South Florida produce growers face major obstacles in 2022

Farmer holding produce — Courtesy: Shutterstock — ABO PHOTOGRAPHY

Produce growers are facing several challenges as they make their way into the new year. These hurdles include inflation, a labor shortage, supply chain and market disruptions due to the ongoing coronavirus pandemic.

“There’s just so much unsureness with the future of the market,” said Jeffrey DeMott, President of Redland Nursery.

Growers in south Miami-Dade County are facing an influx of import and covid-related market disruptions.

“The best thing growers have going is the grocery stores, that is the most stable pricing,” said Sam Accursio of Sam S. Accursio and Sons Farms. “The issues have made the market go down our break-even cost, and we are trying to get rid of our excess. Demand American grown; demand grown from Florida.”

One example is cruise ships, which have not returned to full steam and were a big buyer of locally grown produce.

“We have adjusted our plantings down, we have reduced our acres by 300 acres this year to try and combat the COVID mess, we don’t know where we are going to be next month,” Accursio said.

A shortage of truck drivers is also an issue.

“Labor shortage has been another issue entirely, not affected just by the disease itself but just because it has been tough to get a more stable workforce available,” said DeMott. “At Redland Nursery we do a lot of exporting and that has been one of the issues is the equipment is there, the ports that we ship out of here in South Florida they are operating, and we don’t have a problem getting bookings, but then the ship day will come, we are ready to load a container, and no container arrives, mainly because they haven’t been able to get enough of their labor in order to deliver us that container on time which then we can turn it around to our consumers, so that has been an issue.”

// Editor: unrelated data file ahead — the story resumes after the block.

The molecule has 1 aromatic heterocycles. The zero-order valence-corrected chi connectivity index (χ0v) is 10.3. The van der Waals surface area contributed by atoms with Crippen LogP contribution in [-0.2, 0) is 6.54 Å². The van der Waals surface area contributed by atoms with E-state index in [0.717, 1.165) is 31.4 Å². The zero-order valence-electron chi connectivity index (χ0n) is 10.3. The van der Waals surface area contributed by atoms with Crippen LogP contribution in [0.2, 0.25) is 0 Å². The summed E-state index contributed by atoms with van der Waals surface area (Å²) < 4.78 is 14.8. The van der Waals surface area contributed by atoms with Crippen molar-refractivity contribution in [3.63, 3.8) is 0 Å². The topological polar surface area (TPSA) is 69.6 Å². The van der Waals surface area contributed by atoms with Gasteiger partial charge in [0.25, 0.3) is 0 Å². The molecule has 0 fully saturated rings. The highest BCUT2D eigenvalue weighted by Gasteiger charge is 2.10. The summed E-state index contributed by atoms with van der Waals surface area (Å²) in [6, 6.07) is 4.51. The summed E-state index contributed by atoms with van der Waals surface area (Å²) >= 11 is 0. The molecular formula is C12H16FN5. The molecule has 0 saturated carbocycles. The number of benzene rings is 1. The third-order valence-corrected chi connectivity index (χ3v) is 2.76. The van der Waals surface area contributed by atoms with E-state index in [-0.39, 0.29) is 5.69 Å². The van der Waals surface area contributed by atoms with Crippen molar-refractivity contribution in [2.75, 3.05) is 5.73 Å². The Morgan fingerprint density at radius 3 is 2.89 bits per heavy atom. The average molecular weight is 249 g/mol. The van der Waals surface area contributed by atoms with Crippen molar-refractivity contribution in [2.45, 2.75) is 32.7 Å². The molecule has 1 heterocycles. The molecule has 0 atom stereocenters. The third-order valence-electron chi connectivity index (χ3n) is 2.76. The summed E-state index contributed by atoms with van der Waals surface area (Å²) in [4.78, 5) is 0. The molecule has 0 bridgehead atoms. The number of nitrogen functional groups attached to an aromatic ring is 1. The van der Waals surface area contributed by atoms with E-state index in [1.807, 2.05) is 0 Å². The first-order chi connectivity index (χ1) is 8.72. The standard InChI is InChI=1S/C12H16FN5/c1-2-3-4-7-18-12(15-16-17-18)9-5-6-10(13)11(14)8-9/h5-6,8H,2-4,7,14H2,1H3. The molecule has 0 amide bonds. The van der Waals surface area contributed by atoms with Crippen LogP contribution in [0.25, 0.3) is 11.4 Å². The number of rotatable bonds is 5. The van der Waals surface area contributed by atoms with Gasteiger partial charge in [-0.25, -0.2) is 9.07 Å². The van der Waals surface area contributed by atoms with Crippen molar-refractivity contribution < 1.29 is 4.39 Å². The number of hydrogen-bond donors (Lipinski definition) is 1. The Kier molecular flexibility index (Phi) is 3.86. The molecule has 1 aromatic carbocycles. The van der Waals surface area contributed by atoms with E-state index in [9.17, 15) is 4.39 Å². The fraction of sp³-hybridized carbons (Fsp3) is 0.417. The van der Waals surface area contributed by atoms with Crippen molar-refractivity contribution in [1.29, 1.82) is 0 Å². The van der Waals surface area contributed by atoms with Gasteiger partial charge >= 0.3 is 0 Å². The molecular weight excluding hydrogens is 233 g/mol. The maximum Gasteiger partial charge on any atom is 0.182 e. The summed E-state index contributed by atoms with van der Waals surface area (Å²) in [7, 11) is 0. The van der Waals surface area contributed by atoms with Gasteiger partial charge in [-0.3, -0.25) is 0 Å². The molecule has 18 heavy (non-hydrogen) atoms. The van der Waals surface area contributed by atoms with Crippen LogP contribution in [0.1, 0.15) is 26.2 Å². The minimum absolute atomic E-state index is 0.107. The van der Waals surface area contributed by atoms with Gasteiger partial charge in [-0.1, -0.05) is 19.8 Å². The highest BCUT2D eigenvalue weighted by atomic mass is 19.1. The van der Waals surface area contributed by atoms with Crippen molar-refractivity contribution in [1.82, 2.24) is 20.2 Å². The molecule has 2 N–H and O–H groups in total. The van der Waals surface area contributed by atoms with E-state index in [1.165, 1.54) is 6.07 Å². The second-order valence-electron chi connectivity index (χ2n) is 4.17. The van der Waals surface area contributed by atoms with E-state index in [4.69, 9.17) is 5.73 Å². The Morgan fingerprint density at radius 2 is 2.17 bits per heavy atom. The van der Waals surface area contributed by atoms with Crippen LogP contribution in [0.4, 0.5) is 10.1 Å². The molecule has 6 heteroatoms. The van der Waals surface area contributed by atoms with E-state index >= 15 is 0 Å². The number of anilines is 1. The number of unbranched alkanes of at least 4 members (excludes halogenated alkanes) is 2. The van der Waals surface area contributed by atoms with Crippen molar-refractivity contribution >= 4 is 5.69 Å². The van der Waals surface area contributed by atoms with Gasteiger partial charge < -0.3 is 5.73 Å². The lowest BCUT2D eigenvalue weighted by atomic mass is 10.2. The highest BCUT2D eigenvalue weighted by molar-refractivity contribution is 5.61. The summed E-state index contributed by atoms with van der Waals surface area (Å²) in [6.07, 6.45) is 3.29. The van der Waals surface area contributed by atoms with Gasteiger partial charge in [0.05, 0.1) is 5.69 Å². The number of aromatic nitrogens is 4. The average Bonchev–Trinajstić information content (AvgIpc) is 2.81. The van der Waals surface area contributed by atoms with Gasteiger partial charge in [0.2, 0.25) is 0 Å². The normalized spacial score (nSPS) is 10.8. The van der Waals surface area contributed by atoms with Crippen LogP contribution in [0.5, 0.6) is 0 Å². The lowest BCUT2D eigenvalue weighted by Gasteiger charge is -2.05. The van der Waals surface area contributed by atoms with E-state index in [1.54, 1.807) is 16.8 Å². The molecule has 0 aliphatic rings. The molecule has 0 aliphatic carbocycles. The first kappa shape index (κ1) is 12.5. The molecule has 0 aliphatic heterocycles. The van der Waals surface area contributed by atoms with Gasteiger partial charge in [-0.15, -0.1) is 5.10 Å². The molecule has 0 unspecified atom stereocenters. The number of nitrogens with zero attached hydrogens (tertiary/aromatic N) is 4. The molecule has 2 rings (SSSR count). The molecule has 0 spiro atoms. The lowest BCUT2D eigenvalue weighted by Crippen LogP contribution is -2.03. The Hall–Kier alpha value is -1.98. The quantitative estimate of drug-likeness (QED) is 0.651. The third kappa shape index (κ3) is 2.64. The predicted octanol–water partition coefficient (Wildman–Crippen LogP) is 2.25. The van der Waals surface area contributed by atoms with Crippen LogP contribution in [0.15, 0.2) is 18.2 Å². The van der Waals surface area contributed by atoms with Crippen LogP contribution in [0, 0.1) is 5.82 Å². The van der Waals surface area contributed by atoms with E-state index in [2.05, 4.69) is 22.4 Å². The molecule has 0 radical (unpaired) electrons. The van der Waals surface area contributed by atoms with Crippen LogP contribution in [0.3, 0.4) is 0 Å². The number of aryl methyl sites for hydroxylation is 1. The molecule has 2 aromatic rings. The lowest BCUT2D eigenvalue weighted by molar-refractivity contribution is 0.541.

On top of that, inflation is creeping into the nursery industry’s supply chain inputs.

“The pots, the soil, the fertilizer, the chemicals, all of our inputs we have seen that kind of trickled raise throughout the year,” said DeMott.

All of these variables are making any planning for production and distribution over the next year quite challenging.

“Without really knowing where we are going or whether or not we are going to be able to deliver those goods and produce, we are dealing with a product that you know has a life stage and if we don’t get that product turned around in that time period, unfortunately, it gets dumped, or there’s just very little recourse to send it somewhere else in the market,” said DeMott.

However, these local growers, who have weathered hurricanes, hail, frost, and unreasonably warm seasons, express the determination to overcome this problem.

“I worked my whole life doing this, 40 years full time, this was my 40th year putting seed and I am not ready to throw the white towel up,” said Accursio. “We are fighting, and we will continue to fight and not throw the white towel up to stay in business because we are charged to feed the world.”

“It is a lot of unsureness and hopefully we are over the worst of this and we are headed toward a nice recovery and we can gain grounds that way,” added Demott.

During the coronavirus pandemic, Accursio developed a direct-to-consumer model to make up for some of the traditional markets which vanished at the start of it. This included opening up a local store where his and the produce of other growers is sold to this day. They are also taking e-commerce orders. For more info visit

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